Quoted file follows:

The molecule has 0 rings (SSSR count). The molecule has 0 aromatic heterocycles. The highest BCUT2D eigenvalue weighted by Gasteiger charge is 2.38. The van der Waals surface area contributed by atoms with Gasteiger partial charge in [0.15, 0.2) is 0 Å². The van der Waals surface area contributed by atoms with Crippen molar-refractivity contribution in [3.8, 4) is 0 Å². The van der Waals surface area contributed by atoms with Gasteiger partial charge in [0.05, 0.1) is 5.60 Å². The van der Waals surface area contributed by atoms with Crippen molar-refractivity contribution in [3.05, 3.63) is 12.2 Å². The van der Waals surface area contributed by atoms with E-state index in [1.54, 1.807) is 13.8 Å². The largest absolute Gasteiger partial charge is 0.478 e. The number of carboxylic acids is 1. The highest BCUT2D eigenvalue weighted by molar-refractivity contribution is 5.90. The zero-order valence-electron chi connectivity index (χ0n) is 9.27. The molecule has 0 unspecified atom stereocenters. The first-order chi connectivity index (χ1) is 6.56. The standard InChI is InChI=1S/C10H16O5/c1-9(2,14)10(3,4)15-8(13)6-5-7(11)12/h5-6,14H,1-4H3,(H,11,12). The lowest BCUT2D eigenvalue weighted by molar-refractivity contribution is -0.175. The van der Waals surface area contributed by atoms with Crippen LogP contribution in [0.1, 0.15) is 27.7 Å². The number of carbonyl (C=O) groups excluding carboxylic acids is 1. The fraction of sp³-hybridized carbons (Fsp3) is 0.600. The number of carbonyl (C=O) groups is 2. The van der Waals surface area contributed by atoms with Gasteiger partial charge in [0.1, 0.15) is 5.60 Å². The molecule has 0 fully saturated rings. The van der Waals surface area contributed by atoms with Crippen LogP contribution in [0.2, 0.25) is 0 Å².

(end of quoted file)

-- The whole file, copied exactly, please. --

The molecule has 0 rings (SSSR count). The molecule has 0 aromatic heterocycles. The highest BCUT2D eigenvalue weighted by Gasteiger charge is 2.38. The van der Waals surface area contributed by atoms with Gasteiger partial charge in [0.15, 0.2) is 0 Å². The van der Waals surface area contributed by atoms with Crippen molar-refractivity contribution in [3.8, 4) is 0 Å². The van der Waals surface area contributed by atoms with Gasteiger partial charge in [0.05, 0.1) is 5.60 Å². The van der Waals surface area contributed by atoms with Crippen molar-refractivity contribution in [3.05, 3.63) is 12.2 Å². The van der Waals surface area contributed by atoms with E-state index in [1.54, 1.807) is 13.8 Å². The largest absolute Gasteiger partial charge is 0.478 e. The number of carboxylic acids is 1. The highest BCUT2D eigenvalue weighted by molar-refractivity contribution is 5.90. The zero-order valence-electron chi connectivity index (χ0n) is 9.27. The molecule has 0 unspecified atom stereocenters. The first-order chi connectivity index (χ1) is 6.56. The standard InChI is InChI=1S/C10H16O5/c1-9(2,14)10(3,4)15-8(13)6-5-7(11)12/h5-6,14H,1-4H3,(H,11,12). The lowest BCUT2D eigenvalue weighted by molar-refractivity contribution is -0.175. The van der Waals surface area contributed by atoms with Crippen LogP contribution in [0.1, 0.15) is 27.7 Å². The number of carbonyl (C=O) groups excluding carboxylic acids is 1. The fraction of sp³-hybridized carbons (Fsp3) is 0.600. The number of carbonyl (C=O) groups is 2. The van der Waals surface area contributed by atoms with Gasteiger partial charge in [0.1, 0.15) is 5.60 Å². The molecule has 0 fully saturated rings. The van der Waals surface area contributed by atoms with Crippen LogP contribution in [0.2, 0.25) is 0 Å².